Optimisation vs Personalisation
In previous roles, I’ve been lucky enough to have been part of a fantastic optimisation team AND played a major role in delivering a real-time digital personalisation program.
Stakeholders have asked what the difference between optimisation and personalisation is. If you’re not familiar with the detail, they can seem pretty similar.
And, having worked in teams that are laser-focussed on delivering one or the other, I’ve seen the understandable tension that arises when – on the surface at least – it seems like there’s a decision to be made around which one to use.
What’s the difference then?
At the most basic level: optimisation focusses on content; personalisation focusses on the individual.
Helpful, thanks… so should I use optimisation or personalisation?
You should use both.
Super helpful, I’ll get right on it…
I should probably go into a bit more detail. Here’re a couple of examples to illustrate.
Daft choice 1 – let’s sink all our effort into personalisation
A customer arrives on a clothing website and – based on everything we know about them – we infer that they want to buy some shoes.
So we personalise the website by bringing a banner for shoes to the landing page (no matter which page of the site that might be).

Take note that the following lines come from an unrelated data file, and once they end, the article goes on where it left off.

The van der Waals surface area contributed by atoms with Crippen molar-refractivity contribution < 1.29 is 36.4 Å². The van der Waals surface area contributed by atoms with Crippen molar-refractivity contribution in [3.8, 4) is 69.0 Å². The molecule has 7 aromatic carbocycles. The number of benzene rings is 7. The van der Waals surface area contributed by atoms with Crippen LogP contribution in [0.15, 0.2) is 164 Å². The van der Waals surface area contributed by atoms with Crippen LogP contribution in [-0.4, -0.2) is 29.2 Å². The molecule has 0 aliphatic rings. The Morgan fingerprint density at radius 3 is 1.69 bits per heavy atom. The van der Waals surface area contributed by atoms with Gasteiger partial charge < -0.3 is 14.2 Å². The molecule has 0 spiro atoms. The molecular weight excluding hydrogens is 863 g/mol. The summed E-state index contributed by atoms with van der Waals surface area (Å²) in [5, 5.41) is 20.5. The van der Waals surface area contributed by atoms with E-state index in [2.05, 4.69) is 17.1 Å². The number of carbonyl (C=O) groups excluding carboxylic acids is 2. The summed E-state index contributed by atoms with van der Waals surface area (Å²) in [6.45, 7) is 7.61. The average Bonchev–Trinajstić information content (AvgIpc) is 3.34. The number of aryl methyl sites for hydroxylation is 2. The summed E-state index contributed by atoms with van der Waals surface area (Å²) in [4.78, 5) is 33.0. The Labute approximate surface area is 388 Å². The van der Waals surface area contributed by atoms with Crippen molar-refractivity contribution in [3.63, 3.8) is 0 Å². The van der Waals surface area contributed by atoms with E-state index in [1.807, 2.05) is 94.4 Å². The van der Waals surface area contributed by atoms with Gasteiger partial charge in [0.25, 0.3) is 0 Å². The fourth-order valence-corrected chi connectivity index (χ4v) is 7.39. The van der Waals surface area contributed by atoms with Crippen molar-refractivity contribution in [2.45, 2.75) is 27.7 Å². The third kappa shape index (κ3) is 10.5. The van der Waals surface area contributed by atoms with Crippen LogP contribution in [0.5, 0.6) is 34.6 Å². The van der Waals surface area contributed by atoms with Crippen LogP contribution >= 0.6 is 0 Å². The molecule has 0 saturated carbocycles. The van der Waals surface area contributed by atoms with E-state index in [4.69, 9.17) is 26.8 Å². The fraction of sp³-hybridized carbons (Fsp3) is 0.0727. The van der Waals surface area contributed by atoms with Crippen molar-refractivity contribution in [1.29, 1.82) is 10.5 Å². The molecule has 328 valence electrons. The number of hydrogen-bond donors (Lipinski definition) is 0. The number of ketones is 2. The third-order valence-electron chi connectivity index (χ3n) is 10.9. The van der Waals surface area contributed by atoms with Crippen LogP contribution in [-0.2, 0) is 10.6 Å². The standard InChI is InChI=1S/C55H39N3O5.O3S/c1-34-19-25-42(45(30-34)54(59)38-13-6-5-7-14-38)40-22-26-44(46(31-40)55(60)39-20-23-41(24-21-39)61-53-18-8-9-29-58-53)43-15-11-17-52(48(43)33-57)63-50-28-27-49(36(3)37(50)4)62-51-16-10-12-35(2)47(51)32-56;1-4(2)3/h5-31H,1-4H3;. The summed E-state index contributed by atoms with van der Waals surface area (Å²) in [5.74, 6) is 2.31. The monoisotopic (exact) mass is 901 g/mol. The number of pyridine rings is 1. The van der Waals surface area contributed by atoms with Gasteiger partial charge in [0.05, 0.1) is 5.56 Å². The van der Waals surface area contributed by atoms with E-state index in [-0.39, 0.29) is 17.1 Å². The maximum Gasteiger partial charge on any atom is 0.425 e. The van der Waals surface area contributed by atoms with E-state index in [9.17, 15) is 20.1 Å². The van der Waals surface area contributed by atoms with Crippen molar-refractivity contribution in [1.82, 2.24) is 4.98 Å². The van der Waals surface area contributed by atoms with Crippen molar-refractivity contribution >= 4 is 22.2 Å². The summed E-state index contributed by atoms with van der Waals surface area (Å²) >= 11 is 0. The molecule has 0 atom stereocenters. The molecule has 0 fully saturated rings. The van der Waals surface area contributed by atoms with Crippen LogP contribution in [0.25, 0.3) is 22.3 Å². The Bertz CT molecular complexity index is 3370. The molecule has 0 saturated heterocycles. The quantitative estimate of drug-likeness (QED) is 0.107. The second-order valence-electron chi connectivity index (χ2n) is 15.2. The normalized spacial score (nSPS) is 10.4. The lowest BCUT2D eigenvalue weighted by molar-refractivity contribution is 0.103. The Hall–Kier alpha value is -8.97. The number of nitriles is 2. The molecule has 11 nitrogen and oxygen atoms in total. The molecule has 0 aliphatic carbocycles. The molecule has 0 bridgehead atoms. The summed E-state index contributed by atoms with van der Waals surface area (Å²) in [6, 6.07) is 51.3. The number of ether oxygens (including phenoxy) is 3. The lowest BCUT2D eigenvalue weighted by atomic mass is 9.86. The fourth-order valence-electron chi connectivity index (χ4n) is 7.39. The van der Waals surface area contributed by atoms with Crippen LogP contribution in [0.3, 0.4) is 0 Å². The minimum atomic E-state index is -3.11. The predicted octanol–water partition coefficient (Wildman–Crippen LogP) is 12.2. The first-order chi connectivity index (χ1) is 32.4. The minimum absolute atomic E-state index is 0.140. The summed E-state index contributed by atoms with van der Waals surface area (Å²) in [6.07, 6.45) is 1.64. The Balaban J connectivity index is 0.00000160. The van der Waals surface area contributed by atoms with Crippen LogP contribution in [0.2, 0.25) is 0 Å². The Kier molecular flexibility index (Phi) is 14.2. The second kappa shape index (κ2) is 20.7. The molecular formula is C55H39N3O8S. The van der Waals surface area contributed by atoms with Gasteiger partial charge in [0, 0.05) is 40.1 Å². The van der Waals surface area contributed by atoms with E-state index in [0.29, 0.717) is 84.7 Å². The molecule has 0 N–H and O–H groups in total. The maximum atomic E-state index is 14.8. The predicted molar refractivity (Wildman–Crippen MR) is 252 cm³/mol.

Awesome work everyone, job done.
Well no. Unfortunately, the checkout journey for shoes is awful. It hasn’t been looked at in years, throws up all kinds of blockers. Eventually, the customer gives up and we lose the sale. Ace.
Daft choice 2 – let’s throw all our effort into optimisation
A customer arrives on the site, and they really want to buy some new shoes. We’ve spent months fine-tuning our shoe checkout journey through optimisation – in fact, if they log in, it’s down to a single click.
Nice one guys, we’ve smashed it.
Alas not. Despite the fact this person has been an existing customer for years, and we have all the data we need to recognise them when they land on the site, we (rudely) ignore all of that and provide them a generic landing page instead… trying to sell them a fancy hat or something.
Unfortunately, they hate hats. They’ve had a bad, life-changing, hat experience, and they’ve never been the same since. Moreover, we know they hate hats. They’ve never bought one from us, and they regularly leave bad reviews about how awful hats are on an existential level.
Disgusted, they leave, never to return. Not only do we lose the sale, but we lose a loyal customer. Good job everyone.
Optimisation and personalisation complement each other perfectly. In fact, the lack of one can undermine the effectiveness of the other.
If you don’t get the right users into the right journeys (personalisation), then you won’t get as much volume into said journeys, and it’ll take longer for your optimisation efforts to reach significance.
If you personalise but serve bad content to your customers, it’ll make you think your personalisation efforts don’t work. If you’re A/B testing one model against another, bad content will make perfectly good models look bad, and invalidate the results. If you’re using machine learning to decide what model to use, the same thing will happen, just automatically and much faster.
So try to do both if you can.